The world/universe building continues to puzzle me - the Nausicans are apparently somewhat known to the Boomers, but are something Archer has never heard of. You'd think that nascent Starfleet would be grabbing all the knowledge they could from other humans in space prior to venturing out there. Anyways. Maybe I was just in too much of a nitpicking mood.

Also, here's the master list of American ships named Enterprise. You will note that, in line with the original 1701, the first ship was destroyed to avoid capture

I'm pretty sure that the pictures in Archer's cabin are intended to be representations of the various Enterprises through time - I can recall seeing either a schooner or a sloop and an aircraft carrier hanging on the walls in various shots.
posted by nubs at 8:24 AM on October 9 [2 favorites]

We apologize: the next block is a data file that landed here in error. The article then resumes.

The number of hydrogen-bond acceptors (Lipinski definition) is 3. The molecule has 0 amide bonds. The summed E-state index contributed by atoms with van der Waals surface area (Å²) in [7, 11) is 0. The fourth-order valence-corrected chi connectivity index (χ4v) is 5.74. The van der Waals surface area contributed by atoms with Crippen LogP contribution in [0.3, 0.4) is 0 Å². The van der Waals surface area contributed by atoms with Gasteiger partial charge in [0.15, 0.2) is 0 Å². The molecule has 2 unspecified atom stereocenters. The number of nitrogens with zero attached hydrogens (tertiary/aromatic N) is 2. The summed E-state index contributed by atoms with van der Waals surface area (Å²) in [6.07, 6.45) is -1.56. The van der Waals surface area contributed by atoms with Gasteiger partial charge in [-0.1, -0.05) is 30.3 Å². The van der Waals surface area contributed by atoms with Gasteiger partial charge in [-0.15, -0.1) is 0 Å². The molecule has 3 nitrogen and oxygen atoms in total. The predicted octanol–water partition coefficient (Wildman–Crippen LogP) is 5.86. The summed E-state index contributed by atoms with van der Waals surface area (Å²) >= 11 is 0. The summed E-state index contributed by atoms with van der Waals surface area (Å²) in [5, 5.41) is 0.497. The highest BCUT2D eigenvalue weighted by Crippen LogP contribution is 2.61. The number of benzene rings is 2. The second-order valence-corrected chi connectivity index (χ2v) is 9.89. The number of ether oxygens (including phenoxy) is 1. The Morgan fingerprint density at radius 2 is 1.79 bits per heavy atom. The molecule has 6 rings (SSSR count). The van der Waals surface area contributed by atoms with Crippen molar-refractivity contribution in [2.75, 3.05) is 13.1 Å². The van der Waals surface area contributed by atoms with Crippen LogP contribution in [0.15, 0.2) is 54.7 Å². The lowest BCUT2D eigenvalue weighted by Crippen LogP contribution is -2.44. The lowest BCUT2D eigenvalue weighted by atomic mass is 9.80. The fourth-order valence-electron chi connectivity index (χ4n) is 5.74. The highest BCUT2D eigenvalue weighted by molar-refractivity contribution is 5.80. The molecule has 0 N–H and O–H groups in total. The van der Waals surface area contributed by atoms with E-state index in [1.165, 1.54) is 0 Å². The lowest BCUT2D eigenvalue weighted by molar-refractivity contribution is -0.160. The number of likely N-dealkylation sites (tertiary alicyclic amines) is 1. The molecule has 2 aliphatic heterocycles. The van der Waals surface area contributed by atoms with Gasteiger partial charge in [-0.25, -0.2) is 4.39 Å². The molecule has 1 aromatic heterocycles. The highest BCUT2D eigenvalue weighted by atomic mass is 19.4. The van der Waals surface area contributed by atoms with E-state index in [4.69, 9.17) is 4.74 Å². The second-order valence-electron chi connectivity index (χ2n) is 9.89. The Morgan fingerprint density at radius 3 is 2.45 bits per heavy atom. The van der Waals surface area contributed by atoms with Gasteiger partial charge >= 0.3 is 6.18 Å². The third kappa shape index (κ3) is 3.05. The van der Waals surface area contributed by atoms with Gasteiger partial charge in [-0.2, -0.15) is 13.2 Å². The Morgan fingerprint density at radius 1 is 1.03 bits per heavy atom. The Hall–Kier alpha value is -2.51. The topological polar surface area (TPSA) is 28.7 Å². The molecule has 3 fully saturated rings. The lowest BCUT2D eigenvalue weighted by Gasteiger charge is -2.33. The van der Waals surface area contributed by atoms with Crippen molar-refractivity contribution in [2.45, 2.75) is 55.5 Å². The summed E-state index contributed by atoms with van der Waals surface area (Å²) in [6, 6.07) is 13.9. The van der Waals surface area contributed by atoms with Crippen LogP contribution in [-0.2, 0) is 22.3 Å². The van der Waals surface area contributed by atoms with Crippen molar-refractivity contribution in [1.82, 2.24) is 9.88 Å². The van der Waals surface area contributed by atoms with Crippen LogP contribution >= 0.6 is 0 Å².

oh god not lol this show had so much promise and it squandered it arrrg why.

Heh. Yes. Although at the moment, I'm still enjoying it as a contrast from VOY. (It's interesting to me to watch the franchise learn or fail to learn from its various mistakes.)

it would have made a nice contrast to Archer's often-overeager desire for exploration to have someone on board to offer the perspective that they're not really boldly going where no human has gone before.

This continues to slay me here, yeah: in all prior spinoffs, we were operating near some boundary of Federation space. TOS was on a long range mission, TNG featured Starfleet's flagship, DS9 was near a border with a hostile military power and VOY was almost completely cut off.

ENT is still in explored space. This has kind of a vibe of 'kids on a road trip discovering Canada' rather than 'bold explorers pushing forward the limits of human experience.'

The human colony in The 37s?

This amuses me on several levels:
- It's true.
- I didn't think of it, (although I was sure there was something).